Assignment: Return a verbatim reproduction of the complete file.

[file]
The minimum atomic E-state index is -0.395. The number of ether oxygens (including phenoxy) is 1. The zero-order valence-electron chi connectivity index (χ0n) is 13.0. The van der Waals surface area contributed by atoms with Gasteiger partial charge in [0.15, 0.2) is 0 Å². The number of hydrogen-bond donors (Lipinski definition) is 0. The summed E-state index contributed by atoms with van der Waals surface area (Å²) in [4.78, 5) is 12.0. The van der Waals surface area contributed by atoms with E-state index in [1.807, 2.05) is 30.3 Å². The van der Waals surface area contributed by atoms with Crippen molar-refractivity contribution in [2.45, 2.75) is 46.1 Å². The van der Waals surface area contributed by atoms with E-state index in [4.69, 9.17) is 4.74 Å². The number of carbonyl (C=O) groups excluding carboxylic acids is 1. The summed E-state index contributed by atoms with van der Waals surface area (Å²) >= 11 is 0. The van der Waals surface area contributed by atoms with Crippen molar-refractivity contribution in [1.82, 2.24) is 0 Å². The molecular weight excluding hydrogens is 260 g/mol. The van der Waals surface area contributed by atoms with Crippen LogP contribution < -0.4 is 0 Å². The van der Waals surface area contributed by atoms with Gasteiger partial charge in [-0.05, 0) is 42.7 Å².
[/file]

The minimum atomic E-state index is -0.395. The number of ether oxygens (including phenoxy) is 1. The zero-order valence-electron chi connectivity index (χ0n) is 13.0. The van der Waals surface area contributed by atoms with Gasteiger partial charge in [0.15, 0.2) is 0 Å². The number of hydrogen-bond donors (Lipinski definition) is 0. The summed E-state index contributed by atoms with van der Waals surface area (Å²) in [4.78, 5) is 12.0. The van der Waals surface area contributed by atoms with E-state index in [1.807, 2.05) is 30.3 Å². The van der Waals surface area contributed by atoms with Crippen molar-refractivity contribution in [2.45, 2.75) is 46.1 Å². The van der Waals surface area contributed by atoms with E-state index in [4.69, 9.17) is 4.74 Å². The number of carbonyl (C=O) groups excluding carboxylic acids is 1. The summed E-state index contributed by atoms with van der Waals surface area (Å²) >= 11 is 0. The van der Waals surface area contributed by atoms with Crippen molar-refractivity contribution in [1.82, 2.24) is 0 Å². The molecular weight excluding hydrogens is 260 g/mol. The van der Waals surface area contributed by atoms with Crippen LogP contribution < -0.4 is 0 Å². The van der Waals surface area contributed by atoms with Gasteiger partial charge in [-0.05, 0) is 42.7 Å².